Meet the agency behind two of this year's controversial ads for Peloton and Zola


This image made from undated video provided by Zola shows a scene of its advertisement. The Hallmark Channel says it will reinstate same-sex marriage commercials that it had pulled from the network. Hallmark Cards CEO Mike Perry said in a statement Sunday, Dec. 15, 2019, that pulling the commercials

  • Two ads have sparked controversial headlines this month: Peloton’s holiday campaign and a same-sex marriage ad from wedding brand Zola that was pulled and then reinstated by the Hallmark Channel.
  • Both ads were created by Mekanism, an independent agency based in San Francisco.
  • Mekanism started in 2000 as a spinoff of a production company launched by director Tommy Means. It later made its name creating viral videos and social media campaigns and has aggressively sought industry awards in recent years.
  • Mekanism said it makes $40 million to $50 million in annual revenue, has recorded average growth rates of around 20% in recent years, and employs about 175 people across four US offices.
  • A spokesperson said the agency has responded to the scrutiny by “moving forward.”
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It’s rare to see two completely unrelated ad campaigns — much less two efforts by the same agency — stir up contentious debate on social media in a month.

Mekanism, a San Francisco agency, was behind both ads: Peloton’s widely-mocked holiday campaign and an ad for wedding website Zola featuring a same-sex couple that the Hallmark Channel stopped airing due to pressure from a conservative activist group, then reversed its decision after criticism from celebrities and politicians.

Mekanism wouldn’t comment on the ads. Peloton told Business Insider that Mekanism remains its primary agency. A Zola spokesperson said, “We had nothing but a wonderful collaboration with Mekanism and look forward to continuing to work with them.”

A tiny production company matures into a bigger industry player

Though its clients include Ben & Jerry’s, Under Armour, and MillerCoors, Mekanism isn’t a traditional big-name ad agency. Asked how Mekanism has responded to the unexpected attention, the spokesperson said, “We keep moving forward.”

A source at the agency said Mekanism prohibited staff from talking to the press amid the intense media scrutiny of recent weeks.

At least one employee recently found humor in the situation.


Tommy Means founded Mekanism out of Complete Pandemonium, a production company he launched in the late 1990s. Years before the iPhone and the rise of digital, Means saw the industry’s future online.

Creative and production had been separate disciplines, but in recent years, more creative agencies have begun launching their own production divisions to grow their revenue, as production can be more lucrative. 

Mekanism built a reputation on social and viral videos

Mekanism started as a production company executing social media and web-heavy campaigns developed by other agencies like McCann, BBH, and Venables Bell & Partners. As its growth sped up, it began to work more directly with clients including Frito-Lay, PepsiCo, Nike, MillerCoors and, eventually, Peloton and Zola.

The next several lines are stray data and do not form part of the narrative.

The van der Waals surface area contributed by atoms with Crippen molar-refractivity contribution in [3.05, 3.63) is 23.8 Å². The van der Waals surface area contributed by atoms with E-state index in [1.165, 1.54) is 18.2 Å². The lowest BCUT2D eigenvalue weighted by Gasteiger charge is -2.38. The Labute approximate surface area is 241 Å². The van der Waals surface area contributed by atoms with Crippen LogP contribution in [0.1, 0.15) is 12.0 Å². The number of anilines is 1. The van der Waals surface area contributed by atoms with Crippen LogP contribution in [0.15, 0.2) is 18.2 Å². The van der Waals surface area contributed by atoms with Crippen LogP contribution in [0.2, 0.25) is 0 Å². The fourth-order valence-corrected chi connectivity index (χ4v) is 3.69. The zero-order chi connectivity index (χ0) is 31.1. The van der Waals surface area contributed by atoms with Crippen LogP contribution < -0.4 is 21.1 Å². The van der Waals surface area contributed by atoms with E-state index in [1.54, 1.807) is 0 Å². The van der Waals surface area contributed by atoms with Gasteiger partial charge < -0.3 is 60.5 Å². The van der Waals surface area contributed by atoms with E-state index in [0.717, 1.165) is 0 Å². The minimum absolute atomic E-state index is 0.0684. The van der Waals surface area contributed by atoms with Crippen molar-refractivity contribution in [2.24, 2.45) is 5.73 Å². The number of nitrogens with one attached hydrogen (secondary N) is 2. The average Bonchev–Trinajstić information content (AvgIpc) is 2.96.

In many ways, Mekanism was an earlier version of VaynerMedia. Both companies focused on social media and influencer marketing and positioned themselves as digitally focused independents battling the big holding companies. Mekanism, however, lacks the sometimes-polarizing personality of chief hype man Gary Vaynerchuk.

Mekanism made its name via some of the web’s earliest sponsored viral videos, most prominently a 2005 series called “The True Adventures of Chad” that promoted Sega’s Super Monkey Ball Deluxe title via the story of a gaming fanatic who lives in a literal bubble. The campaign won awards at several industry events, including Cannes Lions and The One Show.

The agency expanded to New York, Chicago, and Seattle, and launching a media-buying practice in 2018. The spokesperson said Mekanism is “fully committed to the independent agency model.”

Mekanism looks to score top awards while staying independent

Mekanism’s spokesperson said it has grown an average of around 20% over the past five years, and that its revenues this year will be $40 million to $50 million. It employs about 175 people.

Though Mekanism’s profile is not as high as that of other independent agencies like Wieden and Kennedy, it has more aggressively sought industry plaudits in recent years. For example, “The New Normal,” an ad for cannabis distributor MedMen helmed by film and music video director Spike Jonze, recently won gold at the Clio Awards and ranked among Adweek’s top 25 ads of 2019.

The agency hasn’t discussed its relationship with Peloton, but has been more forthcoming on Zola.

This week, Mekanism’s Twitter account shared a client tweet calling all marriages “equal celebrations of love,” and CEO Jason Harris posted a related message on his Instagram account, writing, “Our little ad made big waves.”

SEE ALSO: Peloton’s pitch deck shows how the company promised to avoid the ‘cheesy ads’ that led to its current PR disaster

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